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To better illustrate the question i will start with an exemple. Lets say, you have 3 tables :

  • Students (2 Million rows)
  • TestResults (100 Million rows)
  • Test (100 000 rows).

We group all the relevant data and add a denormalized table named 'TestSynthesis' with a key: TestID_StudentID_TestResultsID. The order of the fields in the key does not matter, because the user requires to be able to search by any or all of the 3 parts of this key.

One example query would be: "give me all test results of all students whose first name starts with 'John'"

A simple solution would be to :

  1. Search the normalized table Students
  2. Extract the StudentIDs (lets say we have 3 ids : 0001000,0000999,0000001)
  3. Then search the TestSynthesis on these ids (like *0001000* , *0000999* , *0000001*)

But what if at step 2, we get 1 million rows instead of 3 students?

Can HBase search the key only (e.g. without reading the data), or does it need to do a full table scan ?

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first the painful facts.. As mentioned in other posts, HBase does not fully support partial keys. Lets say you have your key the following way, as you mentioned: TestID_StudentID_TestResultsID

You can't do a search by the StudentID, and enjoy nice performance in the same time. However, there is a way to filter the rows during a scan, only depending on the row key.But remember, filters have a worse performance than a good optimized table schema. So out of understanding/experience, you have the following options:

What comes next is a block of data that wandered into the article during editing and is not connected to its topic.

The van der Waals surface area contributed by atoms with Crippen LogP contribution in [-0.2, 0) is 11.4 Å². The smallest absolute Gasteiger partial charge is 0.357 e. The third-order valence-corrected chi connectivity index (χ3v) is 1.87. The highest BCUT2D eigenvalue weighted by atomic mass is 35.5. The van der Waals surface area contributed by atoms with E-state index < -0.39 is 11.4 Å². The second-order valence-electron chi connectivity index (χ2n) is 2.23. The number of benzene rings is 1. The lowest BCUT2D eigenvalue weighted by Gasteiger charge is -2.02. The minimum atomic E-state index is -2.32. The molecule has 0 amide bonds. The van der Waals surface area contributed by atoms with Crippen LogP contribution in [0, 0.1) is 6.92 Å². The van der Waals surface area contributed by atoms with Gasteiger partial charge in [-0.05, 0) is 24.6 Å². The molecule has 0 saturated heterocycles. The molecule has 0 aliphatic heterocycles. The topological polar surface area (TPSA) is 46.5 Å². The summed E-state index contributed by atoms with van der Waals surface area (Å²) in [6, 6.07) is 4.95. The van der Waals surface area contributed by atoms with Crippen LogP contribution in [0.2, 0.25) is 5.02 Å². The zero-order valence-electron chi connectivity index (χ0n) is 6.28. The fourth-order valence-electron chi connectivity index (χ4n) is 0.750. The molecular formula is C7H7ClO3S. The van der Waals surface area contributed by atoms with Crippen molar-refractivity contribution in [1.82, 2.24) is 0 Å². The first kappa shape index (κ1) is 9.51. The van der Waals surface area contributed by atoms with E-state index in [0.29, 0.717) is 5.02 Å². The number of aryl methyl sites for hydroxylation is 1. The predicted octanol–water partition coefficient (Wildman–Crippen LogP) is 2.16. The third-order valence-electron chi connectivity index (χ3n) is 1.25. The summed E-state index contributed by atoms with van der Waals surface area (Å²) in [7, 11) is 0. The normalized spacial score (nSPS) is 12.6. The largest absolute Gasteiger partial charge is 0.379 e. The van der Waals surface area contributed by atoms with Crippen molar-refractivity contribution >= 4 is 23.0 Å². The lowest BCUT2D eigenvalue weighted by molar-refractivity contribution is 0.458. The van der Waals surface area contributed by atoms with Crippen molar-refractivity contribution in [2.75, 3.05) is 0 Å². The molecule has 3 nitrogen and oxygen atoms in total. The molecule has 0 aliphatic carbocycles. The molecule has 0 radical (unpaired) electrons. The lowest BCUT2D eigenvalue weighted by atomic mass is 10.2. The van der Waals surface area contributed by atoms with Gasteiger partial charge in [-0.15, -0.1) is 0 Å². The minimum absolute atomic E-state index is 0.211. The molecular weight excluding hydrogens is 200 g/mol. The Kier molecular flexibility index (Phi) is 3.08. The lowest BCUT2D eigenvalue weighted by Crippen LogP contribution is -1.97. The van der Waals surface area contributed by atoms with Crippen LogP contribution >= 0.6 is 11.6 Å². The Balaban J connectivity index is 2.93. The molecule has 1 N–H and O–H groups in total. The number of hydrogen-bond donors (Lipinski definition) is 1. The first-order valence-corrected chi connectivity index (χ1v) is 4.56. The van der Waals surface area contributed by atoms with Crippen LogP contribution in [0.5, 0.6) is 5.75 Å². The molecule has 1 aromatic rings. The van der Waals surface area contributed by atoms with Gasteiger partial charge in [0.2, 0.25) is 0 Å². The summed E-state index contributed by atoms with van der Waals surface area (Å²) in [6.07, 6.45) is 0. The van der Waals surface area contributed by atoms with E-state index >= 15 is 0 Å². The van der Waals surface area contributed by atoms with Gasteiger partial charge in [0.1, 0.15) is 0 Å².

1) You try to design the scheme so that it is optimized for a big number of queries. For example, the majority of the queries will need data for a given student,so you put the studentID in the beginning of the key. Than some queries need to know the results of a current student for a test, and then you do a scan, with {STARTROW=>given_studentID, STOPROW=>given_studentID+1} and filter the results you got, using keyfilters. The keyfilters can be setup to filter for a particular testID. But in this case, If you would like to see which students participated on a test, you need to do a full scan and apply filters to the result set and this is not very "cheap" when we are talking about performance.

2) As suggested in [http://stackoverflow.com/questions/12806762/hbase-data-only-in-key-compoung-key-wildcards][1], you could also have the data duplicated in two different tables, first as TestID_StudentID_TestResultsID and a second one like this: StudentID_TestID_TestResultsID. This way you can do queries by a given testID or StudentId because you can search happily in either the first, or the second table.Again you are in trouble if you want to know which student holds the best results on all tests. In this case you once again need a full scan. It is important to know what kind of queries you are going to have, so that you can plan your schema appropriately. (Do you really need the test results in the key anyway?)

3)There is also a third option, I used once. It depends pretty much on the data itself. Lets say you are going to have 500 000 Students, around 50 tests and then 50*500 000 test results. In this case I would design the schema the following way: TestID_StudenIT_Results

*If you want to see how students did on a particular test, you can scan according to the test, since the key starts with it.

*If you want to see how a Student did on all of its tests, you could do 50 scans each of which is using one of the 50 testIDs in the beginning, so that the scans would look like:








50 scans might sound too much, but it suits super for a map reduce job. Here is the question, do you really have 50 testIDs, or is the number you are having suitable for this?

*If you want to see how all students did on all tests, you still have to do a full scan using this schema.

that's from me!

cheers, Niko

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